Despite a growing pile of evidence that rideshare companies have a negative impact on traffic congestion in the San Francisco Bay Area, Wiener still supports both companies. As for California’s representatives in the nation’s capital, they’ve been eerily silent on Uber and Lyft, from Dianne Feinstein to Barbara Boxer to Boxer’s successor, Kamala Harris. In fact, Harris has a personal rideshare connection — in October 2017, her brother-in-law Tony West announced he was taking a position as Uber’s general counsel. In the off chance Harris decided to work on legislation restricting the number of rideshare vehicles, it would make for awkward holiday dinner table conversation at the very least.
IT’S UP TO YOU NEW YORK, NEW YORK
In my column “Drive Time” (November 2017) I advocated limiting the number of rideshare vehicles via digital versions of taxi medallions. California officials pointed out that, for some absurd reason, it’s illegal to set limits on Uber and Lyft. Less than one year after my column ran, New York implemented their own version of digital medallions, becoming the nation’s first city to halt new vehicle licenses for rideshare services and to cap the number of current for-hire vehicles. (Surpirse! Uber is suing.) Back in California, the inaction remains palpable. As one of his last acts in office, Gov. Jerry Brown refused to turn over control of rideshare companies to local jurisdictions, leaving it in the hands of the California Public Utilities Commission, a beleaguered agency that also regulates our troubled energy and gas companies. Even the organization’s president argued they should give up authority of rideshares to better oversee the energy sector, but Brown wasn’t listening. As for our newly elected governor Gavin Newsom, rideshare traffic jams don’t appear to be a priority in his Golden State vision, so expect more of the same.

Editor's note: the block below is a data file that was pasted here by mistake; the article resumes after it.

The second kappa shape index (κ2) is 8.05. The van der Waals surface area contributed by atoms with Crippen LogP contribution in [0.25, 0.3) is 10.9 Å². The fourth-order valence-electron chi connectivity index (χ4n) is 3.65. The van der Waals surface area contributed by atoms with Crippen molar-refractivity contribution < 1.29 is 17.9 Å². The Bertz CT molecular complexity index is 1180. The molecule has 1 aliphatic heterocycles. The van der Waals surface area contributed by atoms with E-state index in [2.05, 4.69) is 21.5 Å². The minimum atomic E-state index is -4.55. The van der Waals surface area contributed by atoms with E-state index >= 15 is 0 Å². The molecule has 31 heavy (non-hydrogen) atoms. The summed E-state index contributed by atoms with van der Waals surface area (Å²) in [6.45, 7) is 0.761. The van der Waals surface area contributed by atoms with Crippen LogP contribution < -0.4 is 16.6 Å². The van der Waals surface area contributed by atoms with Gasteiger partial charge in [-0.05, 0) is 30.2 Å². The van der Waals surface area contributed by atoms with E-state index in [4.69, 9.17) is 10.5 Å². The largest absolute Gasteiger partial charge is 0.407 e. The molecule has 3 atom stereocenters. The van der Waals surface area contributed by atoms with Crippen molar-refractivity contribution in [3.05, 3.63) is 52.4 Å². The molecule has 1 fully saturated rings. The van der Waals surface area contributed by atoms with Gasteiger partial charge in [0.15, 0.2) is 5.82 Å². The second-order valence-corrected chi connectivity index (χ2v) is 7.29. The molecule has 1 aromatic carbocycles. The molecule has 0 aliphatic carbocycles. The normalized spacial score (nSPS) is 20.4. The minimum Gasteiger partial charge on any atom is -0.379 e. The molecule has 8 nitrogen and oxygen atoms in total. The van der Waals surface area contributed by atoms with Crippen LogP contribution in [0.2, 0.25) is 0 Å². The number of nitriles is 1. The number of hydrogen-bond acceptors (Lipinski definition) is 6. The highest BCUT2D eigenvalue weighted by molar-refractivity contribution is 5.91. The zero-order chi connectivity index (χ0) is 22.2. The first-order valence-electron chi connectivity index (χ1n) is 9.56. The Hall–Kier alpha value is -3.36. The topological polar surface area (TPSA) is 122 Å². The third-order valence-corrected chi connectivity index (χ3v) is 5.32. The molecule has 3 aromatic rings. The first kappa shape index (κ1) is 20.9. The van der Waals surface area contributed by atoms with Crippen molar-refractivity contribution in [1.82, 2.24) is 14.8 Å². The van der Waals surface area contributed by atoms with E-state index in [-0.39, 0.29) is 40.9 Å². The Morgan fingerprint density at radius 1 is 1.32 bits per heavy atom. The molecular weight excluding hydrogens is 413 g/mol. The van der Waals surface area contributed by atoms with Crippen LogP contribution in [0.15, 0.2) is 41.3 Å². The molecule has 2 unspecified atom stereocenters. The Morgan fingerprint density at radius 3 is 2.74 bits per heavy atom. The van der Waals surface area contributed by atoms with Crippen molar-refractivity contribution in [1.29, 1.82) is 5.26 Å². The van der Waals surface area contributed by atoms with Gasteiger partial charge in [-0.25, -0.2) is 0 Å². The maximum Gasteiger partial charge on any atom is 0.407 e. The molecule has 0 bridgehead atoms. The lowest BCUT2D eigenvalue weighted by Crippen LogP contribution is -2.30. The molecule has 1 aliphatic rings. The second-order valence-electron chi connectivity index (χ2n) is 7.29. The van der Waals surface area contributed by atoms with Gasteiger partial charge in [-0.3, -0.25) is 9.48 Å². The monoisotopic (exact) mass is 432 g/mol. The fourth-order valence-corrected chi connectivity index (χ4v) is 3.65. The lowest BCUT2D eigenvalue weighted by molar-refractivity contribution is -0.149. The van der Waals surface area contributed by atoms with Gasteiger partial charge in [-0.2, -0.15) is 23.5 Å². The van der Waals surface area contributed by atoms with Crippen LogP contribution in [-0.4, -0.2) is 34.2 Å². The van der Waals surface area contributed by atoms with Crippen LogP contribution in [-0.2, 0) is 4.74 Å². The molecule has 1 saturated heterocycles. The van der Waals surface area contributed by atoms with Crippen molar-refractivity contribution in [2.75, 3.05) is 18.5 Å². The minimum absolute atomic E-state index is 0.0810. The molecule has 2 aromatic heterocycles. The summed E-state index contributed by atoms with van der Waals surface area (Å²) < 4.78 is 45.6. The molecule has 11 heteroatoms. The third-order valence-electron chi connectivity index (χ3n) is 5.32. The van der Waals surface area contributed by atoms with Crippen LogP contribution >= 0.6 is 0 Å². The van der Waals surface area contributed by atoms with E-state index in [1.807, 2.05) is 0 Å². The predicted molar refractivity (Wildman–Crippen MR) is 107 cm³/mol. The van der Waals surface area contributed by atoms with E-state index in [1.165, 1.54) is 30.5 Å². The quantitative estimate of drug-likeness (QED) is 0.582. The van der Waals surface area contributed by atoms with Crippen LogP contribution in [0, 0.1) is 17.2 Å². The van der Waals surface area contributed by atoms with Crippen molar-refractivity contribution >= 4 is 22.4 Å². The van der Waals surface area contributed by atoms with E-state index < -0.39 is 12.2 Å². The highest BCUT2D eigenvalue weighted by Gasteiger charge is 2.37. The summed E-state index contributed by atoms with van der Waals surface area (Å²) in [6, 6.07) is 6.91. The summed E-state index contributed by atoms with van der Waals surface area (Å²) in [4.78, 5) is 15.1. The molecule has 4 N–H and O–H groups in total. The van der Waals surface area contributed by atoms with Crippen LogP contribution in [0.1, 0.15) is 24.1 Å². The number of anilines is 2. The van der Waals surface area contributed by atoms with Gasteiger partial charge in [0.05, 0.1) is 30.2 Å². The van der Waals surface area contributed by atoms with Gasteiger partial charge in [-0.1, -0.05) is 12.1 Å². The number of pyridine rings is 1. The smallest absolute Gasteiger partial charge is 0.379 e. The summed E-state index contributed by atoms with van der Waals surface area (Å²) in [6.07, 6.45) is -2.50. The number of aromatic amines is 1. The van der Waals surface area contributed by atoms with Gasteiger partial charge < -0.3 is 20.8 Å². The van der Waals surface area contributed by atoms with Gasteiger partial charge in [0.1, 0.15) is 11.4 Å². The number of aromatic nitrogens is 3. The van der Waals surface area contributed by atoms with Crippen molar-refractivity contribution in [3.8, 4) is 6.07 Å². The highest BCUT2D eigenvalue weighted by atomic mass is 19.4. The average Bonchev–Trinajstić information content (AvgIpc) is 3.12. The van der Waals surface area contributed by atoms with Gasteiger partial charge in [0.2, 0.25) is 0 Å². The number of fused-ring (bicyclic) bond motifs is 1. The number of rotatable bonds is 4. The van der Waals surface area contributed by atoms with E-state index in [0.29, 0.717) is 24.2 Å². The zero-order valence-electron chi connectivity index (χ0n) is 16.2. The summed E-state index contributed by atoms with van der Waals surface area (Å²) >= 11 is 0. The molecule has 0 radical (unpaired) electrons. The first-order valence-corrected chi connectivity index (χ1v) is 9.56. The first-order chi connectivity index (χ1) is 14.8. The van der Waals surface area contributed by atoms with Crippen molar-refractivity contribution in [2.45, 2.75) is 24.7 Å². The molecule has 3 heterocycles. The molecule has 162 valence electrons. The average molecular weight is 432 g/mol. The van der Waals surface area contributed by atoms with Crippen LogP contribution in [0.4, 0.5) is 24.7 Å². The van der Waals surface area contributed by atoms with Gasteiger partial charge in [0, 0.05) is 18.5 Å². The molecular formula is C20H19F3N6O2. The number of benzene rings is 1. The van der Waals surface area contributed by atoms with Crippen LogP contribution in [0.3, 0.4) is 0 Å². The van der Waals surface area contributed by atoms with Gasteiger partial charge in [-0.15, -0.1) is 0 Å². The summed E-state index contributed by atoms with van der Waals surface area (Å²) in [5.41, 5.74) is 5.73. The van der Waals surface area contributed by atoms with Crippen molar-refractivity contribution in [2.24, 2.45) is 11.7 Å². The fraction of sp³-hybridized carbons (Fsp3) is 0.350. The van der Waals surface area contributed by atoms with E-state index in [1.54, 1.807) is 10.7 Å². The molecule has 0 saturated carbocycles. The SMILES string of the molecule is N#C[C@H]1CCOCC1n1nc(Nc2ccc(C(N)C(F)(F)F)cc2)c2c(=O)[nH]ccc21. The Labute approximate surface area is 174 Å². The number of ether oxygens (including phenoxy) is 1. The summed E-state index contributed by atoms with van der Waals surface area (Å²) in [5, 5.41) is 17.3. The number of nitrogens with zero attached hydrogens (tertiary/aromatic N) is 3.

PRESSURES OF WALL STREET DON’T BODE WELL FOR THE FUTURE
On March 18, Lyft plans to launch the roadshow for its initial public offering, where experts expect it will be valued at $25 billion. Archrival Uber is set to follow, with a valuation of $120 billion. Those valuations are even more stunning considering both companies are hemorrhaging money, with Uber notching losses of $1.07 billion and the much smaller Lyft losing $254 million, just in the third quarter of 2018. Once Uber and Lyft trade the losses of private venture capitalists for the losses of public shareholders the pressure to perform will be immense, forcing both to cut even more corners while throwing even more woefully unqualified and under-scrutinized drivers on the road (which, if you’ve ever hailed a rideshare, may seem like a feat).
It’s time for lawmakers to take control over the regulation of Uber and Lyft, implement digital medallions, and limit the number of rideshare vehicles allowed on our streets. If we don’t get a handle on them soon, getting around town will go from difficult to impossible.